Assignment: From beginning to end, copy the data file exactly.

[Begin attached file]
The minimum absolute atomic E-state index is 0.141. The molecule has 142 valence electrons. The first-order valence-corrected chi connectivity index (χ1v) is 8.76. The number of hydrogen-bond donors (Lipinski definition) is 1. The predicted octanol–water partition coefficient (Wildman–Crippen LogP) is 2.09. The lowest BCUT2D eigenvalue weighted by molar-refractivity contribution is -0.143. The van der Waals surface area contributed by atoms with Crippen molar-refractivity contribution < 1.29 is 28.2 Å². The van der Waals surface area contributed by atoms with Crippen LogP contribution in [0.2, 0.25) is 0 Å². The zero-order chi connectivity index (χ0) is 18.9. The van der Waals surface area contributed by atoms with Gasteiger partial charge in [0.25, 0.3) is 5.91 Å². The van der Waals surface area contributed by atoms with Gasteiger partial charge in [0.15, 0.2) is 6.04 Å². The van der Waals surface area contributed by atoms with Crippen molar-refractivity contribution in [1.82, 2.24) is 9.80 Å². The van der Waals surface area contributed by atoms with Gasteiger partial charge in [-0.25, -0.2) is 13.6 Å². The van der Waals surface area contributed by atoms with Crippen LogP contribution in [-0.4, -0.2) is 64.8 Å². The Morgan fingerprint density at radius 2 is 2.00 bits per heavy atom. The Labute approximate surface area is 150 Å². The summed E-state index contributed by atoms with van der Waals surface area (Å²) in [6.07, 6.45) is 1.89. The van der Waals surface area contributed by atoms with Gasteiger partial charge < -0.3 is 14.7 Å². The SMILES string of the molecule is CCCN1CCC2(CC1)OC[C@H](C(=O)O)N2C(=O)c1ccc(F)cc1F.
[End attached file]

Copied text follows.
The minimum absolute atomic E-state index is 0.141. The molecule has 142 valence electrons. The first-order valence-corrected chi connectivity index (χ1v) is 8.76. The number of hydrogen-bond donors (Lipinski definition) is 1. The predicted octanol–water partition coefficient (Wildman–Crippen LogP) is 2.09. The lowest BCUT2D eigenvalue weighted by molar-refractivity contribution is -0.143. The van der Waals surface area contributed by atoms with Crippen molar-refractivity contribution < 1.29 is 28.2 Å². The van der Waals surface area contributed by atoms with Crippen LogP contribution in [0.2, 0.25) is 0 Å². The zero-order chi connectivity index (χ0) is 18.9. The van der Waals surface area contributed by atoms with Gasteiger partial charge in [0.25, 0.3) is 5.91 Å². The van der Waals surface area contributed by atoms with Gasteiger partial charge in [0.15, 0.2) is 6.04 Å². The van der Waals surface area contributed by atoms with Crippen molar-refractivity contribution in [1.82, 2.24) is 9.80 Å². The van der Waals surface area contributed by atoms with Gasteiger partial charge in [-0.25, -0.2) is 13.6 Å². The van der Waals surface area contributed by atoms with Crippen LogP contribution in [-0.4, -0.2) is 64.8 Å². The Morgan fingerprint density at radius 2 is 2.00 bits per heavy atom. The Labute approximate surface area is 150 Å². The summed E-state index contributed by atoms with van der Waals surface area (Å²) in [6.07, 6.45) is 1.89. The van der Waals surface area contributed by atoms with Gasteiger partial charge < -0.3 is 14.7 Å². The SMILES string of the molecule is CCCN1CCC2(CC1)OC[C@H](C(=O)O)N2C(=O)c1ccc(F)cc1F.